Toward the end of the War of Attrition, on June 30th 1970, a Phantom that had been on an attack mission on the Egyptian front was shot down, and its crew bailed out. The pilot, Yitzhal Pir, was taken captive. The navigator, David Ya’ir, hid and awaited his rescue. Late at night, a Yas’ur was sent to the location, found the navigator, and rescued him under heavy AA fire, despite the concentration of Egyptian forces in the area. The Yas’ur was piloted by Brig. Gen. (res.) Nehemia Dagan.

The Yom Kippur War
When the Yom Kippur War broke out, on October 6th 1973, the Yas’ur force was relocated to Refidim airbase. In the course of the war, they carried out hundereds of rescues and evacuations, and took IDF units to missions in Egypt and Syria. The CH-53s transported IDF artillery batteries, and rescued pilots and navigators who had bailed out deep in enemy territory.

On the third day of fighting, two quartets of Egyptian Sukhois and MiGs attempted to shoot down Col. Ya’acov (‘Biko’) Biran, who was flying a lone Yas’ur. The Sukhois identified him near Refidim road and circled above him, periodic diving into strafing runs. When they tired of this and left, a quartet of MiG-21s arrived. They also began circling the Yas’ur, but attacked in a more sophisticated way: two MiGs participated in each strafing run, with one doing the shooting and the other acting as a decoy. the Yas’ur was hit, but not shot down, and made it safely to base.

‘Ason Hanun-dalet’
On May 10th 1977, a combined divisional exercise in the Jordan Valley was carried out, with the Yas’ur choppers transporting and landing troops. One of the Yas’ur CH-53s crashed soon after taking off. All 54 men on board were killed, including 10 air-crewmen. The tragedy is remembered as ‘Ason Hanun-dalet’ – ‘Disaster of the 54’.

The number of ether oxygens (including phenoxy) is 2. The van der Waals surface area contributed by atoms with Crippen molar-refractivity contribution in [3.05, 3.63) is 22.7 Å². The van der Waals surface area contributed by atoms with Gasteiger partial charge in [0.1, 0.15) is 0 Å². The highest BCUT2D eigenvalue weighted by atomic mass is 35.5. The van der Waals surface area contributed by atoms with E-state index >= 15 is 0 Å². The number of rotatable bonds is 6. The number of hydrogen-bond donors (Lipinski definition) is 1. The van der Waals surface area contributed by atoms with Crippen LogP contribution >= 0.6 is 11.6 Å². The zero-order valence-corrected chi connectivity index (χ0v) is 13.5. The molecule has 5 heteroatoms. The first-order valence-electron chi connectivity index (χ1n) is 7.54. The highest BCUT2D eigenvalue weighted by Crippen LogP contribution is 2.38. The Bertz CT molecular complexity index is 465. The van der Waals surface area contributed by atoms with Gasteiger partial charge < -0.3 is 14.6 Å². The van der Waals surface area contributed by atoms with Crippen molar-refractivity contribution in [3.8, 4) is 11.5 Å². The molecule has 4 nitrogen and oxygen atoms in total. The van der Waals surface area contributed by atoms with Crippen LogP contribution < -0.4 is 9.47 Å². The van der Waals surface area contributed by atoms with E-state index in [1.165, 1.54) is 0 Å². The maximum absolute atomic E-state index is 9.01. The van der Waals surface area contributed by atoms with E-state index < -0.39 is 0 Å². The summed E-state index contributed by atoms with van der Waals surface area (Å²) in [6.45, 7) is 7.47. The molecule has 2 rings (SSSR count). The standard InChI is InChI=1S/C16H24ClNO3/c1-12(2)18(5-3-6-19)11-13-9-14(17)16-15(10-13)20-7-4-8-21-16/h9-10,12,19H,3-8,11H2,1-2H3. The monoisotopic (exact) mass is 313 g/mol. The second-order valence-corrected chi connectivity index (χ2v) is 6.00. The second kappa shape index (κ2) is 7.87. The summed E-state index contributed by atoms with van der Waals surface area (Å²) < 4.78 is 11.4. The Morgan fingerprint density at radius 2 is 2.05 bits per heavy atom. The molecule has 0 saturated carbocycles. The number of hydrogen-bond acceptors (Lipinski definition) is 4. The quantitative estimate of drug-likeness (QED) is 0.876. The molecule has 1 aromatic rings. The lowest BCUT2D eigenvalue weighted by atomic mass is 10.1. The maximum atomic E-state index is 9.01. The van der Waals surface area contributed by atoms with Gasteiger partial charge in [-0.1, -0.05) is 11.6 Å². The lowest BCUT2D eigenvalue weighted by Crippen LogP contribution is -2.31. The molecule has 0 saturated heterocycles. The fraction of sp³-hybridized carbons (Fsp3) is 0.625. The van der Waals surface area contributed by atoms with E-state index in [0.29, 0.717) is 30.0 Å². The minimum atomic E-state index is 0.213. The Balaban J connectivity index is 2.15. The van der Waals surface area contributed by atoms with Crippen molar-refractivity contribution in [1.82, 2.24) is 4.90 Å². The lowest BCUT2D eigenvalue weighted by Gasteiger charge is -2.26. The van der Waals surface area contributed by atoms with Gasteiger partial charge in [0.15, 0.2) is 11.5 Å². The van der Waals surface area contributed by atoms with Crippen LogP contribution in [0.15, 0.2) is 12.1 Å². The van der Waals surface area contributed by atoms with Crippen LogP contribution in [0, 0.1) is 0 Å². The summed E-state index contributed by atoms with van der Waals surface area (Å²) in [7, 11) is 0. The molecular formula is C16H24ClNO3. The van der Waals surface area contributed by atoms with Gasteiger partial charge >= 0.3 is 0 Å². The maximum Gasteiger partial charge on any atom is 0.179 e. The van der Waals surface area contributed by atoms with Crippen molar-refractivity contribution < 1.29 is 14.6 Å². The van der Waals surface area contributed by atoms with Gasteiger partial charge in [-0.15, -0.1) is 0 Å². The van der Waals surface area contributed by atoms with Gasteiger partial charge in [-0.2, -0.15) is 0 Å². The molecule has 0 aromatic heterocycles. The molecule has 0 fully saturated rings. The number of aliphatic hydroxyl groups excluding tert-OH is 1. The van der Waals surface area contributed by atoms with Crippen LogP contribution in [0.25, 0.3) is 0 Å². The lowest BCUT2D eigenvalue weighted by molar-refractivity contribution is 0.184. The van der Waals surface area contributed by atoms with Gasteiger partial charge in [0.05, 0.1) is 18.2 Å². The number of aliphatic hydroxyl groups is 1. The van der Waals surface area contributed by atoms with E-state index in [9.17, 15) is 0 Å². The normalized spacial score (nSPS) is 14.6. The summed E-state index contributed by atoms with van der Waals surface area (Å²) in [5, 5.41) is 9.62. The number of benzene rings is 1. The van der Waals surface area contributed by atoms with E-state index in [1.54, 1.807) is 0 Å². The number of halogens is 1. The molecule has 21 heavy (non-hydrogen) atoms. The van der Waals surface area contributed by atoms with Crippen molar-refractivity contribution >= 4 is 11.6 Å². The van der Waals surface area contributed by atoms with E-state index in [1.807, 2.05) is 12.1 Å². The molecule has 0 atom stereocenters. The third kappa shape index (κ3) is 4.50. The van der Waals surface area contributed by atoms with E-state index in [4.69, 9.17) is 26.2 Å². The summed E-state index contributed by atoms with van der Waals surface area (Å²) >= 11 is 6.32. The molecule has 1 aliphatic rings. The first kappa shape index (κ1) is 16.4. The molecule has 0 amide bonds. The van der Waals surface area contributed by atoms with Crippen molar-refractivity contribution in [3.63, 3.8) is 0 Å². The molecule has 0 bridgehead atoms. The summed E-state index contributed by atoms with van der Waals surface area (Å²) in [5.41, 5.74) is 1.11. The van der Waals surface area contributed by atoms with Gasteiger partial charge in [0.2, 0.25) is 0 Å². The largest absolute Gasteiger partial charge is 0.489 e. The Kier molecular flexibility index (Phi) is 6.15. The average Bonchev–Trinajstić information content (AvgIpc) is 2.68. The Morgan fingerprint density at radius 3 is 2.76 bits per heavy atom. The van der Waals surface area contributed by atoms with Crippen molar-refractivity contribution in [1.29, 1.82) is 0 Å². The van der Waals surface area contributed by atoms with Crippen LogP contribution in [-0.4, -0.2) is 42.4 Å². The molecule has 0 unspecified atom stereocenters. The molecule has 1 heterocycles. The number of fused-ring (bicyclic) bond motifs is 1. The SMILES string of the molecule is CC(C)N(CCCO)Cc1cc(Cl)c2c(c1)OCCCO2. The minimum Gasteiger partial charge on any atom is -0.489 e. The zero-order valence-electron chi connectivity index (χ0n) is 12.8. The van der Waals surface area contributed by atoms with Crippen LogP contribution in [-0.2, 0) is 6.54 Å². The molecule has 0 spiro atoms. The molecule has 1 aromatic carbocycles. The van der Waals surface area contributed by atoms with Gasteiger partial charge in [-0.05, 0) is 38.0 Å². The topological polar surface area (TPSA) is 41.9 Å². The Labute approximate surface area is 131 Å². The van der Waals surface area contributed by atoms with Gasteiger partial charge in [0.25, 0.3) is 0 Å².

‘Peace for the Galilee’
When the war in Lebanon broke out, all of the IAF’s helicopters, mechanics and operations coordinators were sent to the northern front. When the fighting began, the CH-53s were a part of it – transporting a variety of equipment, ammunition and supplies, often making use of the cargo winch.

Beginning on the second day of fighting, the Yas’ur helicopters carried out a continual airlift of wounded soldiers from the front to Rambam Hospital in Haifa, and other hospitals in the north of Israel. They were the bridge between Israel and the front lines, carrying anything and everything that needed transporting: there were cargoes of shoes for the fighting men, of letters from the men to their families, and – on the Friday before the ceasefire went into effect – gallons of wine for the Sabbath. In 1983, in a redeployment operation dubbed ‘Maginot Line’, the Yas’ur CH-53s carried thousands of men home from the front.